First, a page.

Over the years, some area baseball fans have been angrier in the fall at local radio than New York Yankees manager Joe Girardi and Baltimore manager Buck Showalter were with each other Monday night.
The fans have been angry because it has been difficult sometimes to find some World Series games on local radio despite having a high-profile sports station in what is supposedly a sports crazy town.
Now that WWKB-AM 1520 has switched formats from liberal political talk to become ESPN Buffalo or ESPN 1520 (I’ve heard it called both), that will no longer be a problem.
Tim Wenger, the operations manager for local Entercom stations that include WGR and KB, has confirmed that every baseball game of this year’s Fall Classic will be on one of the two sports stations via its association with the radio arm of the 24-hour sports network.
That’s one bonus coming from KB becoming the third sports station in town last week, joining WGR and the Cumulus Media station carrying CBS Sports Radio programming, 1270, The Fan.
Due to scheduling conflicts with Buffalo Sabres games, WGR couldn’t carry all the World Series games in years past.
Another bonus from the KB shift is getting Colin Cowherd’s morning radio show back. “The Herd” departed when WGR began carrying a daily Buffalo Sabres program more than a year ago.
Of course, some people wonder why Western New York needs a third sports station that has led Entercom to give WGR internal competition.
“There is a growing and insatiable appetite for sports programming,” said Wenger. “We are constantly moving sports programming around because we have more than we have the amount of time on WGR.”
WGR’s schedule is loaded with Buffalo Bills and Buffalo Sabres games and daily programming, which now will compete with ESPN 1520. Wenger views ESPN 1520 more like a complement to WGR than a competitor. Besides national play-by-play, the new KB will continue to carry play-by-play of Syracuse University football and basketball, the Buffalo Bisons, the Buffalo Bandits and Niagara University basketball.
“WGR obviously is local centric,” said Wenger. “ESPN Radio talks about things that WGR doesn’t do like 31 other NFL teams and the NBA. It is a niche sports format from a national perspective. It will embellish WGR and satisfy a need that hasn’t been met. We love the ESPN brand. It’s hard to beat that.”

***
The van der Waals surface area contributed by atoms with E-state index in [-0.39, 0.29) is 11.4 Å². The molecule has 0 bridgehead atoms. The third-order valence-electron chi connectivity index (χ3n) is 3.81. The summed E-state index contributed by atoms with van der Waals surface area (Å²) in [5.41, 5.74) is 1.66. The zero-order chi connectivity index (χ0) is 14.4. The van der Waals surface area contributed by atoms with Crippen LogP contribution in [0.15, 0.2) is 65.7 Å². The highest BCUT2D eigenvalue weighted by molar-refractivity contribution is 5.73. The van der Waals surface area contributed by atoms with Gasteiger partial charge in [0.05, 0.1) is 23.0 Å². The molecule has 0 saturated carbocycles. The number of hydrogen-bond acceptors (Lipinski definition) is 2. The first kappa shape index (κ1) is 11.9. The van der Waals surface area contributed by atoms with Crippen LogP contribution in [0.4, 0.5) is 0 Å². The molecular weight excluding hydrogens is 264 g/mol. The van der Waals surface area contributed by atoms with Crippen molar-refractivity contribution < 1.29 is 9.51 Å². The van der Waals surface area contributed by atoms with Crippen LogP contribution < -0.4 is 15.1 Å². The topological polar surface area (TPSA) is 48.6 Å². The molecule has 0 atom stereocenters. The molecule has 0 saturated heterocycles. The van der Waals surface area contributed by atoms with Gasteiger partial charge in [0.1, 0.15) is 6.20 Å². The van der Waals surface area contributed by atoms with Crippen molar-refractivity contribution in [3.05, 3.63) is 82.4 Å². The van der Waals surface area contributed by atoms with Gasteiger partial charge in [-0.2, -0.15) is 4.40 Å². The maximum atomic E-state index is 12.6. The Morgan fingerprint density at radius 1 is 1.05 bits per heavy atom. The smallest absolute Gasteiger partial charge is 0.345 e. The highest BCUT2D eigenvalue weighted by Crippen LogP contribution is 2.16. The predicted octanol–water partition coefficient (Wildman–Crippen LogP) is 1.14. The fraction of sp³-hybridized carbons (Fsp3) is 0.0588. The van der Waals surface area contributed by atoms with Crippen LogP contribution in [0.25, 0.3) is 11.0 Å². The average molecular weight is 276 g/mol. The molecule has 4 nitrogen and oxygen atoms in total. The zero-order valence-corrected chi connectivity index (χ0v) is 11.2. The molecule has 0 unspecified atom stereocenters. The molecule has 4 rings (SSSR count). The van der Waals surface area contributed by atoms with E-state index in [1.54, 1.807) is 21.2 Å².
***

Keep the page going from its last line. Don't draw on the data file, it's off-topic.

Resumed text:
He also isn’t concerned about competing with 1270, The Fan, for the national sports audience because CBS Sports Radio is a relatively new entity that doesn’t have the play-by-play components that ESPN has now.
“Whether (1270) was there or not had nothing to do with our decision,” said Wenger.
Nor did politics play into the decision, he said.
Some listeners have questioned Entercom’s decision to drop the liberal talk format from Stephanie Miller, Bill Press, Ed Schultz and Randi Rhodes that KB had been carrying that is directly opposite the local and national conservative talk opinions it carries on WBEN-AM.
“This decision had nothing to do with politics,” said Wenger.
It had more to do with everything that drives radio or just about any media these days: money.
According to the latest Arbitron spring book, KB was the No. 15-rated station in the market with a 1 share of the audience for listeners 12 and over even though it is a powerful 50,000 watt station. That was less than 10 percent of the share of second place WBEN and less than a quarter of what 10th place WGR averages.
Of course, radio stations program for specific demographics, with sports stations like WGR, KB and The Fan looking for men. Entercom expects the format switch to help ESPN 1520 attract more men, but Wenger isn’t predicting a big turnaround.
“I don’t expect it to grow to WGR levels,” said Wenger. “I do expect it to be at least the same as what KB has been getting and think it has the potential to get a 2 or 3 share.”
The cost of being associated with ESPN Radio in a bigger way isn’t a problem, either. Wenger said Entercom’s expenses haven’t changed from making the switch.
In other words, Entercom really has nothing to lose.